Example: Estelle and Ira Green are ordered to return to court in six months for the judge to decide whether Estelle will need alimony any longer. In the courthouse case file for the Marriage of Green (the title of the case), Judge Garcia will place a sheet of paper (often a form) on which she has written "Husband to pay wife $250 per month for six months. Parties to return to court in six months for further order."
Every court has rules (often called local rules) governing the procedures specific to that court. Details such as the size and length of the court papers, time limits for filing certain documents, the cost of filing and when a case may be placed on a calendar are dictated by these rules. In most states, statewide court rules govern the amount of alimony and child support to be paid based on the incomes of the spouses and the number of children. Court rules are usually formulated by legislative and administrative judicial bodies, or by the courts themselves.
Any mental condition that would prevent a judge or juror from being fair and impartial is called bias. It may be ground for disqualification of the judge or juror in question.
Most states allow the parties to a case to dismiss the judge assigned to the case without having to prove actual bias. Called a peremptory challenge, this right may usually only be exercised once by a party in any given case.
The furniture on which the judge sits is called the bench. When something is done from the bench, it means it was done by a trial judge.
A judge's office is referred to as her chambers. Settlement conferences and adoptions are usually held in her chambers. During a trial, when the judge wants to examine documents, speak with witnesses or speak with the attorneys outside the jury's presence, the judge presides in camera, the Latin term for "in chambers," and holds a conference either in the chambers or at the bench (where the attorneys and judge whisper so the jury can't hear).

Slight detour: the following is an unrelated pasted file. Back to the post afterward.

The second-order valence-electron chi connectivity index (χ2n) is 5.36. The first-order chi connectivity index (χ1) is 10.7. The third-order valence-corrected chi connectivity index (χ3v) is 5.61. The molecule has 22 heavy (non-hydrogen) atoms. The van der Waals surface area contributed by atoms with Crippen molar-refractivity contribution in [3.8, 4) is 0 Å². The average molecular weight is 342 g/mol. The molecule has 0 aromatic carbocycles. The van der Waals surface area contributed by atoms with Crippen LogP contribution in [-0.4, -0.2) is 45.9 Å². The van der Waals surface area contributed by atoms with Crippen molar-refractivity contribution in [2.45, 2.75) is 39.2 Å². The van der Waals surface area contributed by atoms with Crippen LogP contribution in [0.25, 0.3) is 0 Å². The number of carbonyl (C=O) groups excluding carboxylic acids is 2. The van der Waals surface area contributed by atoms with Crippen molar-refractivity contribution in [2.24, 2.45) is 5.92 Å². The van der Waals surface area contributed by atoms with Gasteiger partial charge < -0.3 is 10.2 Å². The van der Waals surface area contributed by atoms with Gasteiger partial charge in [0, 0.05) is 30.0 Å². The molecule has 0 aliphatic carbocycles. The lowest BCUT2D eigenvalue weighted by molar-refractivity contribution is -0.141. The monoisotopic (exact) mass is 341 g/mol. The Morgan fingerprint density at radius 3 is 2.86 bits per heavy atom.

Recusal is the process by which a judge voluntarily removes himself from hearing a particular case because of bias, conflict of interest, relation to a party, attorney or witness, or for any other reason.
When a court postpones a hearing, trial or other scheduled appointment (such as a settlement conference), it is called a continuance. If one party is not prepared for a hearing or trial, the court may grant a continuance to allow the party to get a lawyer or otherwise prepare so as not to be at a disadvantage. While continuances are often called for on the ground of fairness, they also are commonly sought by attorneys solely for the purpose of delaying the proceeding or harassing the other side.
SERVICE OF CASE DOCUMENTS
A party to a lawsuit has the right to receive written notice that he is being sued or that a hearing will be held which might affect him in some way. Many rules have been developed to govern what notice needs to be given, and how and when it must be delivered. These are usually contained in court rules and rules of civil procedure.
Service of court papers (also referred to as service of process or service) is the delivery of court papers to a party, witness or other person who has a stake in the case. Every state has detailed laws spelling out just how the papers may be delivered, and by whom. When a person has been provided with formal notice of the filing of a lawsuit (that is, that he has been sued), of a court hearing or trial, or ordering him to attend a hearing, trial or deposition, he is said to have been served.